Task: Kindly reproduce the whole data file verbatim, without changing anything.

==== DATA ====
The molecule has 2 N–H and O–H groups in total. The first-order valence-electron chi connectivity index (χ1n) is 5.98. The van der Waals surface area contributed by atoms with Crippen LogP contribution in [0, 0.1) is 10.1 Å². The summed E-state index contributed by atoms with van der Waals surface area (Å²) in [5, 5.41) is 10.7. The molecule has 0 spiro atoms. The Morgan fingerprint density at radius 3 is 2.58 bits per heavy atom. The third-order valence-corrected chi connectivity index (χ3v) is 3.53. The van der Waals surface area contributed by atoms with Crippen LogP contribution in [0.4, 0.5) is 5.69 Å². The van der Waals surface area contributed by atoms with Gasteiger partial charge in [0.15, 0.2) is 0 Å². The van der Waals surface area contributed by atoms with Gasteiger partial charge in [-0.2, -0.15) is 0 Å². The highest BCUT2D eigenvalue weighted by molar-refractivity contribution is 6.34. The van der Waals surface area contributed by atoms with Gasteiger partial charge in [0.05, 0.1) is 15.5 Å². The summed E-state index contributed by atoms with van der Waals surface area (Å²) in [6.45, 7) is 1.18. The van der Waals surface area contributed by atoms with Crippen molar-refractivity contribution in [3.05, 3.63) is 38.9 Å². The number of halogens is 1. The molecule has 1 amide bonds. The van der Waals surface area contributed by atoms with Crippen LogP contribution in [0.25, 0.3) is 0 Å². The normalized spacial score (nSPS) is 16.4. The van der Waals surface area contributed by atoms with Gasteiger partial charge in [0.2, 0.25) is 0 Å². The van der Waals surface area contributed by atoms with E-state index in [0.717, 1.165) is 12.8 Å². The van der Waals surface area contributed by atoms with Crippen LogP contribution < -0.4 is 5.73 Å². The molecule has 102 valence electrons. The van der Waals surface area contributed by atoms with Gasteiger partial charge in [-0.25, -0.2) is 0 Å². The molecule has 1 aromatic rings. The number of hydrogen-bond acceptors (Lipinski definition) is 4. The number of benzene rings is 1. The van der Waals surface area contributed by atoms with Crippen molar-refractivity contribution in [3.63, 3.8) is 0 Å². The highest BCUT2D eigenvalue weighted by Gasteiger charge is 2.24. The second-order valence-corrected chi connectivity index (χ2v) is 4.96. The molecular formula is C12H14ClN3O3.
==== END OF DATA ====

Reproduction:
The molecule has 2 N–H and O–H groups in total. The first-order valence-electron chi connectivity index (χ1n) is 5.98. The van der Waals surface area contributed by atoms with Crippen LogP contribution in [0, 0.1) is 10.1 Å². The summed E-state index contributed by atoms with van der Waals surface area (Å²) in [5, 5.41) is 10.7. The molecule has 0 spiro atoms. The Morgan fingerprint density at radius 3 is 2.58 bits per heavy atom. The third-order valence-corrected chi connectivity index (χ3v) is 3.53. The van der Waals surface area contributed by atoms with Crippen LogP contribution in [0.4, 0.5) is 5.69 Å². The van der Waals surface area contributed by atoms with Gasteiger partial charge in [0.15, 0.2) is 0 Å². The van der Waals surface area contributed by atoms with Gasteiger partial charge in [-0.2, -0.15) is 0 Å². The highest BCUT2D eigenvalue weighted by molar-refractivity contribution is 6.34. The van der Waals surface area contributed by atoms with Gasteiger partial charge in [0.05, 0.1) is 15.5 Å². The summed E-state index contributed by atoms with van der Waals surface area (Å²) in [6.45, 7) is 1.18. The van der Waals surface area contributed by atoms with Crippen molar-refractivity contribution in [3.05, 3.63) is 38.9 Å². The number of halogens is 1. The molecule has 1 amide bonds. The van der Waals surface area contributed by atoms with Crippen LogP contribution in [0.25, 0.3) is 0 Å². The normalized spacial score (nSPS) is 16.4. The van der Waals surface area contributed by atoms with Gasteiger partial charge in [0.2, 0.25) is 0 Å². The van der Waals surface area contributed by atoms with E-state index in [0.717, 1.165) is 12.8 Å². The van der Waals surface area contributed by atoms with Crippen LogP contribution < -0.4 is 5.73 Å². The molecule has 102 valence electrons. The van der Waals surface area contributed by atoms with Gasteiger partial charge in [-0.25, -0.2) is 0 Å². The molecule has 1 aromatic rings. The number of hydrogen-bond acceptors (Lipinski definition) is 4. The number of benzene rings is 1. The van der Waals surface area contributed by atoms with Crippen molar-refractivity contribution in [3.63, 3.8) is 0 Å². The highest BCUT2D eigenvalue weighted by Gasteiger charge is 2.24. The second-order valence-corrected chi connectivity index (χ2v) is 4.96. The molecular formula is C12H14ClN3O3.